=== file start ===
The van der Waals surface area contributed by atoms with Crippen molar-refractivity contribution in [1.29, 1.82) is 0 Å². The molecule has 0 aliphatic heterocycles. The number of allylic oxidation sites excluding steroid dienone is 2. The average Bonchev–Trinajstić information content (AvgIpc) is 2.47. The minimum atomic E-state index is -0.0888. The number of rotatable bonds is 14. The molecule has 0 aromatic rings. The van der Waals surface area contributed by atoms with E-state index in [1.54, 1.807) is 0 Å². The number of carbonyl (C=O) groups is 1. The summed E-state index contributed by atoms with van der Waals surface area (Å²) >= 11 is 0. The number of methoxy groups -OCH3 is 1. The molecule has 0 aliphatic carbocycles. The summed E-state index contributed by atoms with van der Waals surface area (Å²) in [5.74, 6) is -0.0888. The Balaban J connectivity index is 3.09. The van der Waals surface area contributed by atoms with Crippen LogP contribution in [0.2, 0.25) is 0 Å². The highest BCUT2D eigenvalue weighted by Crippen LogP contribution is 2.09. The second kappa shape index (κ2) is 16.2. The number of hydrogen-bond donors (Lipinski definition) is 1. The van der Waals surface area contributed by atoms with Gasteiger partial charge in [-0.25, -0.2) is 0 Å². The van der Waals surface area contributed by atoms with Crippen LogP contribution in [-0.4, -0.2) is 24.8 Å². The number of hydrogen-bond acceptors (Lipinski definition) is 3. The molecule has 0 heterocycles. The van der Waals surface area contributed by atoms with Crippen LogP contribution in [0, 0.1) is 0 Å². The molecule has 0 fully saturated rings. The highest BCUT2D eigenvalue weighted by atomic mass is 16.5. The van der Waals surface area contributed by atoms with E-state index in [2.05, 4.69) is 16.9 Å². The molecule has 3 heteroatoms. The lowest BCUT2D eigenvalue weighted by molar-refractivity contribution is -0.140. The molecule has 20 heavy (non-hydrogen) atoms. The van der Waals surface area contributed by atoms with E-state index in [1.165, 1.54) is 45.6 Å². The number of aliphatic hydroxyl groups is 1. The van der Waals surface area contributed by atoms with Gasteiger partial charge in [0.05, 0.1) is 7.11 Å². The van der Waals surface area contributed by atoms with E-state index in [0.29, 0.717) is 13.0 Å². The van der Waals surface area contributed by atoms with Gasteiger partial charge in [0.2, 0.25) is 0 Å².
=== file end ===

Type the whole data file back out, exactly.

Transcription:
The van der Waals surface area contributed by atoms with Crippen molar-refractivity contribution in [1.29, 1.82) is 0 Å². The molecule has 0 aliphatic heterocycles. The number of allylic oxidation sites excluding steroid dienone is 2. The average Bonchev–Trinajstić information content (AvgIpc) is 2.47. The minimum atomic E-state index is -0.0888. The number of rotatable bonds is 14. The molecule has 0 aromatic rings. The van der Waals surface area contributed by atoms with E-state index in [1.54, 1.807) is 0 Å². The number of carbonyl (C=O) groups is 1. The summed E-state index contributed by atoms with van der Waals surface area (Å²) >= 11 is 0. The number of methoxy groups -OCH3 is 1. The molecule has 0 aliphatic carbocycles. The summed E-state index contributed by atoms with van der Waals surface area (Å²) in [5.74, 6) is -0.0888. The Balaban J connectivity index is 3.09. The van der Waals surface area contributed by atoms with Crippen LogP contribution in [0.2, 0.25) is 0 Å². The highest BCUT2D eigenvalue weighted by Crippen LogP contribution is 2.09. The second kappa shape index (κ2) is 16.2. The number of hydrogen-bond donors (Lipinski definition) is 1. The van der Waals surface area contributed by atoms with Gasteiger partial charge in [-0.25, -0.2) is 0 Å². The van der Waals surface area contributed by atoms with Crippen LogP contribution in [-0.4, -0.2) is 24.8 Å². The number of hydrogen-bond acceptors (Lipinski definition) is 3. The molecule has 0 heterocycles. The van der Waals surface area contributed by atoms with Crippen LogP contribution in [0, 0.1) is 0 Å². The molecule has 0 fully saturated rings. The highest BCUT2D eigenvalue weighted by atomic mass is 16.5. The van der Waals surface area contributed by atoms with E-state index in [2.05, 4.69) is 16.9 Å². The molecule has 3 heteroatoms. The lowest BCUT2D eigenvalue weighted by molar-refractivity contribution is -0.140. The molecule has 20 heavy (non-hydrogen) atoms. The van der Waals surface area contributed by atoms with E-state index in [1.165, 1.54) is 45.6 Å². The number of aliphatic hydroxyl groups is 1. The van der Waals surface area contributed by atoms with Gasteiger partial charge in [0.05, 0.1) is 7.11 Å². The van der Waals surface area contributed by atoms with E-state index in [0.29, 0.717) is 13.0 Å². The van der Waals surface area contributed by atoms with Gasteiger partial charge in [0.2, 0.25) is 0 Å².